In 1975, the Belleview Christians traded for property at 937 Belleview Avenue, consisting of a house and small chapel. The families of Danny Ee and Bob Copley joined the fellowship in this period, along with many others. Then the Christians purchased land much further east at 9550 E. Belleview Avenue. The first meeting in the new chapel was held on Thanksgiving day in 1978. The assembly grew, nearly filling the building within a short time. The assembly supported a half-time worker, Dan'l Hollis, who ministered at the assembly from 1984 until 1990.

 

The elders have included Bill James, Courtney Hemenway, Roger Henderson, and Brian Young. Mark and Fay Plaza are supported full-time in the assembly, and work especially with the youth. In 1999, the assembly sold their building on Belleview and purchased five acres in the rapidly growing area of Parker, south of Denver. The Christians took the name Parker Hills Bible Fellowship and met in an elementary school until the new chapel was completed. About 80 adults and children attend the assembly.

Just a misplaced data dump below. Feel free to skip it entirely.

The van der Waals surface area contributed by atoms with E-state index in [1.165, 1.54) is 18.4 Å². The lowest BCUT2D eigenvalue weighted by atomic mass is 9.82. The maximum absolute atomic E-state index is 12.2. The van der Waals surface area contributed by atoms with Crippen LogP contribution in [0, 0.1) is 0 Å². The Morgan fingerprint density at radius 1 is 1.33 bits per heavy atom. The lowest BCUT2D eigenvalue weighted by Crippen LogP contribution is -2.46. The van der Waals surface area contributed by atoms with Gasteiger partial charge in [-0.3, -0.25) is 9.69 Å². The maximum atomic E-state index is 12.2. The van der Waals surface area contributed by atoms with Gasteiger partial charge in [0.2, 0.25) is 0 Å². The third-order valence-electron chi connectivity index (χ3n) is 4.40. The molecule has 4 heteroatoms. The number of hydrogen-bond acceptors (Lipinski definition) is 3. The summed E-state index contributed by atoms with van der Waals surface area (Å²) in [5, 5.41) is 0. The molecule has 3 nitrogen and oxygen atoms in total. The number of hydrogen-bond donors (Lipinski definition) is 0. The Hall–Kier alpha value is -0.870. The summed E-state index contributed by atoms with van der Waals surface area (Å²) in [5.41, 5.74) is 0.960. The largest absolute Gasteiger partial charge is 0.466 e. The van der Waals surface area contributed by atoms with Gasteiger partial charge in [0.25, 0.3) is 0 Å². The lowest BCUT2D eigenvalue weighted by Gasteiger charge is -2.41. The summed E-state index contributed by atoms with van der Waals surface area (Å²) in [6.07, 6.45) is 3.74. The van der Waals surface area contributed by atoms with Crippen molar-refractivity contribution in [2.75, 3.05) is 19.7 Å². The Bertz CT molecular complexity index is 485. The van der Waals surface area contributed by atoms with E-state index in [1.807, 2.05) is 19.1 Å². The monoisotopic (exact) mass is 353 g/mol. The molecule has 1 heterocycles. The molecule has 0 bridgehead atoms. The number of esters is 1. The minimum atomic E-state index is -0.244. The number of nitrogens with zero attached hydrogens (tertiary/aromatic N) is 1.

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In 1961, a number of families left the Belleview assembly because of differences in leadership philosophy. They included Herbert Banks, Herbert Stowell, Phillip Harrison, Cecil Beck, John Henry, and Cecil Westfall. With the encouragement of some at Vine Street, the initial group of about 30 people began a Sunday School work, and began Breaking Bread at the Littleton YMCA at 2233 West Shepard Avenue. They incorporated in 1962 as Littleton Bible Chapel.